Heroic lifeboat skipper follows in great-grandfather’s footsteps


Coxswain Gary Fairbairn - RNLI DunbarBy ALEXANDER LAWRIE

A HEROIC lifeboat skipper is to be awarded a bravery medal for saving a yachting couple’s lives – over 100 years after his great-grandfather was presented with a similar honour.

Coxswain Gary Fairbairn, from Dunbar, East Lothian, is to be presented with the Bronze medal for Gallantry by the Royal National Lifeboat Institution after he helped rescue a Swedish husband and wife team during storms which reached Force 9.

Mr Fairbairn’s vessel was damaged as it was twice knocked onto its side as he struggled to maintain control of the boat during the courageous rescue.

It took the lifeboat crew three approaches to reach the terrified couple, but after the lifeboat was hit by a huge wave the crew managed to drag the pair aboard the rescue craft.

And Coxwain Fairbairn’s five-strong crew are all to be awarded with the Medal Service Certificates for the vital contribution they made to the lifesaving rescue.

It has now emerged Mr Fairbairn’s great-grandfather, Walter Fairbairn, was also presented with a Silver bravery gong in 1905 after he helped save the lives of 40 men in a seagoing yacht that had run adrift.

Mayday call made

The present day daring rescue mission began around 5pm on 15 May when the Forth Coastguard received a mayday message from the stricken 8-metre Swedish yacht Ouhm.

The Dunbar RNLI lifeboat hit the seas soon after and began heading into a gale force 8 storm with waves reaching up to seven metres.

The yacht was reported to have suffered two knockdowns and the skipper – who took five years building the craft himself – was finding it difficult to cope with the extreme weather conditions.

As the weather worsened – conditions reached severe gale force 9 – the lifeboat fell 10 metres from the top of a large wave. Soon afterwards she was hit on her starboard side by a huge breaking wave, causing her to turn over onto her side and putting the port side wheelhouse windows underwater.

The self-righting lifeboat swiftly returned to its upright position allowing the brave crew to continue their passage towards the stricken yacht.

Coxswain Fairbairn managed to negotiate 10 metre waves and after several attempts affected a rescue of the stranded couple.

The following day the RNLI Arbroath lifeboat was called out to a yacht that was drifting without power, and the yacht was successfully brought back to shore and reunited with its owners.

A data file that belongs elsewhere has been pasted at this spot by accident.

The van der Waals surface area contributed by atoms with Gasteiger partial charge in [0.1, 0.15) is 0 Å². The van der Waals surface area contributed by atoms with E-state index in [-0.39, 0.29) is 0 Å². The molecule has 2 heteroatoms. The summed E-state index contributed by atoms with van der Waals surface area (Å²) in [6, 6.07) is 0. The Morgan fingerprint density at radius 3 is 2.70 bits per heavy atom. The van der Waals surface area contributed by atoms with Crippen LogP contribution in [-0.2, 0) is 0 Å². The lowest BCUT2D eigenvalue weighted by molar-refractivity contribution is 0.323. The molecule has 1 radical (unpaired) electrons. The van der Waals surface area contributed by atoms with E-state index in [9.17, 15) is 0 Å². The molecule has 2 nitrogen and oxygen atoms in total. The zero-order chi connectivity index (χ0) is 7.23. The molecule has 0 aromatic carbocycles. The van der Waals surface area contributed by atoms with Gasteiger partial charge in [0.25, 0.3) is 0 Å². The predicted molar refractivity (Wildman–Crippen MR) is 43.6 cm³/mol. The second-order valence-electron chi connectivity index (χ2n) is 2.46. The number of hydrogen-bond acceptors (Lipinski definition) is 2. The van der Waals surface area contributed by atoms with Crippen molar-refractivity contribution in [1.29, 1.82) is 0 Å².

Walter Fairbairn - RNLI Dunbar

It’s all about teamwork

Mr Fairbairn said: “I am really honoured to be awarded the Bronze medal because it’s only the sixth medal, and the first in over 30 years, to be awarded to a crew member from Dunbar. It was a proud moment when I was told.

“My hat, though, goes out to my crew members who were amazingly brave that day. In all my 30 years of being on the seas I’ve never encountered conditions like that. It’s all about teamwork and my team was immense that day.

“They deserve their honour just as much as I do.

“The couple were extremely traumatised by the time we got to them and, to be honest, if they had stayed on board their yacht all night they would not have made it. The sea conditions were incredibly ferocious that day.

“I come from a long line of lifeboat volunteers, and I feel honoured to follow in my great-grandfather’s footsteps in being awarded this medal.”

Wave Crookes, RNLI Divisional Inspector for Scotland, said: “The RNLI charity is proud to recognise this service which was carried out in the finest traditions of the Institution.

“Ouhm had already suffered two full knockdowns before the lifeboat arrived and I know the crew felt the couples lives were in grave danger. The woman said she felt she was already saved when she saw the RNLI lifeboat arrive alongside and the crew reaching down to pull her onboard.

“The coxswain demonstrated exemplary leadership and the whole crew showed extreme courage throughout the service.

“The conditions during the passage to the casualty were extreme but at no stage did the crew consider giving up, even when the lifeboat sustained damage and equipment broke loose.

“Coxswain Fairbairn’s boat handling was exemplary and neither the lifeboat nor the casualty suffered any damage while the casualties were evacuated.”